“Wo sich Himmel und Erde Begegnen” (Where heaven and earth meet) read posters advertising Stift Klosterneuburg, a 900-year-old monastery near Vienna, Austria, one of the oldest working monasteries in the country. Sarah Wildman of the New York Times visits.
Submitted by Milica on Sun, 2007-07-08 15:28
Archaeologists in Oestfold, Norway are trying to understand how an Inca Indian came to be buried in the Norwegian city in the 11th century.
Submitted by Milica on Tue, 2007-07-03 17:45
A controversy has arisen over the authenticity of La Tizona, purported to be the sword of legendary Spanish hero El Cid. The sword was purchased recently for UK£1m by authorities in the Castilla Leon region, but others in the Culture Ministry claim that the sword is a fraud.
Submitted by Milica on Sat, 2007-05-05 13:18
British television personality Dan Snow provides several short videos pertaining to English Heritage sites online. The films include a re-enactment of the Battle of Hastings.
Submitted by Milica on Tue, 2007-04-10 11:11
avidavid62 has posted an animated version of the Bayeux Tapestry on YouTube where the paintings actually move. The film was created by David Newton.
Submitted by Milica on Sun, 2007-01-21 10:10
Critics of a plan to move three 1000-year-old Viking ships to a new museum believe that the plan could destroy the irreplaceable artifacts.
Submitted by Milica on Mon, 2007-01-01 19:31
An article by Birgitta Wallace for the online version of the Canadian history magazine The Beaver looks at the settlements of the Vikings in North America and their reasons for abandoning their settlements in the New World.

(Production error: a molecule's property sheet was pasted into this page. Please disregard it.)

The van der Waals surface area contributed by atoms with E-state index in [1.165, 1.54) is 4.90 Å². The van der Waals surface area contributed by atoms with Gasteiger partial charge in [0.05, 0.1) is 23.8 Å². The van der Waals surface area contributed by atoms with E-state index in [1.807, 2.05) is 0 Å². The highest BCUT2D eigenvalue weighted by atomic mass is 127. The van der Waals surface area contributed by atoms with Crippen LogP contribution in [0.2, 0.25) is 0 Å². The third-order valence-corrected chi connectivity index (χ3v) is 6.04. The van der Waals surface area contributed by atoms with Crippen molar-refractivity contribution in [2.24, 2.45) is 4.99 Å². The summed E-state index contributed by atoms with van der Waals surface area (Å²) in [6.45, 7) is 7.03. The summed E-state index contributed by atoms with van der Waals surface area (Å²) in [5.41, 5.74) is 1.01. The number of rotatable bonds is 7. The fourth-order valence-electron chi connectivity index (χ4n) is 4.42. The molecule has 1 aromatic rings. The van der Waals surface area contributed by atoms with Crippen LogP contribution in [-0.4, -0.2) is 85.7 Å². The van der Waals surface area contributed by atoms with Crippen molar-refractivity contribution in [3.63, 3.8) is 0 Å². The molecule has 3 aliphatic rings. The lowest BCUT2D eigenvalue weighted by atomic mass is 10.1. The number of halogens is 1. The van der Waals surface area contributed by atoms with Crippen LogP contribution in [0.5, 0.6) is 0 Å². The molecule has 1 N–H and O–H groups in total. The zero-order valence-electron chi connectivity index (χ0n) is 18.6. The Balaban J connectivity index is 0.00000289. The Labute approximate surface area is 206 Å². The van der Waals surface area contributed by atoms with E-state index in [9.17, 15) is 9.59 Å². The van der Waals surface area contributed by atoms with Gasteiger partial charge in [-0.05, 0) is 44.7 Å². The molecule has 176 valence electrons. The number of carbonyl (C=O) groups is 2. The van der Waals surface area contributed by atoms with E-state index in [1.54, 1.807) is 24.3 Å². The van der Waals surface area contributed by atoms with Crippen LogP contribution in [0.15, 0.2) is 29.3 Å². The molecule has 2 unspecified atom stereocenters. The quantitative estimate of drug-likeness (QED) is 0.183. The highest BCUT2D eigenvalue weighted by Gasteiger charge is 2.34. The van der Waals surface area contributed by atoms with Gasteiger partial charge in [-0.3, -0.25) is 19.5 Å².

Submitted by Milica on Sun, 2006-12-24 19:55
Early Christian burials dating to the 11th and 13th centuries have been found in Chernihiv in the Ukraine. Experts believe that the 30 tombs prove that the city was important in early Russian history.
Submitted by Milica on Sun, 2006-11-26 18:25
A dream will come true next summer for a group of would-be Vikings who have volunteered to sail the Danish ship Havhingsten on a seven-week, 1,000-mile voyage.
Submitted by Ursula on Fri, 2006-11-17 08:51
Seven stones have been discovered in the vicinity of Denmark's 10th century Jellinge stones. One or two of the new stones may also have runic inscriptions.
Submitted by Milica on Fri, 2006-11-03 08:43
Several video clips from the 2006 Battle of Hastings reenactment have been posted on the Living History website.
Submitted by Milica on Thu, 2006-11-02 12:55
Martin of Rivenstar recently attended the Battle of Hastings reenactment and shares photos taken by Lady Johanna.
Submitted by Ursula on Sat, 2006-10-14 12:30
The Battle of Hastings was fought on October 14, 1066 between William the Bastard's Norman forces and the Saxon defenders under King Harold II. It changed forever the culture and language of the British Isles.
Submitted by Justin on Wed, 2006-10-11 21:35
On October 14 and 15, the annual Battle of Hastings reenactment will be webcast live by the BBC. The reenactment of the famous 1066 battle between King Harold the Saxon and William the Norman takes place on the very site of the original event, which gave William the Conqueror his nickname.
Submitted by Ursula on Tue, 2006-09-26 11:51
On September 26, 1087, William II of England, known as William Rufus, was crowned king. He succeeded his father, William the Conqueror.
Submitted by Ursula on Thu, 2006-08-31 10:45
Leofric, Earl of Mercia and the husband of Lady Godiva, died on August 31, 1057.